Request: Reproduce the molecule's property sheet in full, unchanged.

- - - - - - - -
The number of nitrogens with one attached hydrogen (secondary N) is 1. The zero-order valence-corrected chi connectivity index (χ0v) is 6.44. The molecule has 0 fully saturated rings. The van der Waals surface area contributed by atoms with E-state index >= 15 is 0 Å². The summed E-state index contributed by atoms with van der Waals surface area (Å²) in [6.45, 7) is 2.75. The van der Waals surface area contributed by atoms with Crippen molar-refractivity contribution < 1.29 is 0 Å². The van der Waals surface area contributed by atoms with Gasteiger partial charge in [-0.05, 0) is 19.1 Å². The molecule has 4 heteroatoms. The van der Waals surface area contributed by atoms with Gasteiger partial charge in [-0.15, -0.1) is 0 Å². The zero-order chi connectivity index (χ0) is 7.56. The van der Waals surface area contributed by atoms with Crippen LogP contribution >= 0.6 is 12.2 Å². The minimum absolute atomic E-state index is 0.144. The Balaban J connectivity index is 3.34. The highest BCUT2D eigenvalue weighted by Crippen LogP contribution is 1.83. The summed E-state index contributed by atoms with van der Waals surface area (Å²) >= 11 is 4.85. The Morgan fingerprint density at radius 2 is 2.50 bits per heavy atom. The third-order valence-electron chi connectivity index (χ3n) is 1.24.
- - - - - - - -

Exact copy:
The number of nitrogens with one attached hydrogen (secondary N) is 1. The zero-order valence-corrected chi connectivity index (χ0v) is 6.44. The molecule has 0 fully saturated rings. The van der Waals surface area contributed by atoms with E-state index >= 15 is 0 Å². The summed E-state index contributed by atoms with van der Waals surface area (Å²) in [6.45, 7) is 2.75. The van der Waals surface area contributed by atoms with Crippen molar-refractivity contribution < 1.29 is 0 Å². The van der Waals surface area contributed by atoms with Gasteiger partial charge in [-0.05, 0) is 19.1 Å². The molecule has 4 heteroatoms. The van der Waals surface area contributed by atoms with Gasteiger partial charge in [-0.15, -0.1) is 0 Å². The zero-order chi connectivity index (χ0) is 7.56. The van der Waals surface area contributed by atoms with Crippen LogP contribution >= 0.6 is 12.2 Å². The minimum absolute atomic E-state index is 0.144. The Balaban J connectivity index is 3.34. The highest BCUT2D eigenvalue weighted by Crippen LogP contribution is 1.83. The summed E-state index contributed by atoms with van der Waals surface area (Å²) >= 11 is 4.85. The Morgan fingerprint density at radius 2 is 2.50 bits per heavy atom. The third-order valence-electron chi connectivity index (χ3n) is 1.24.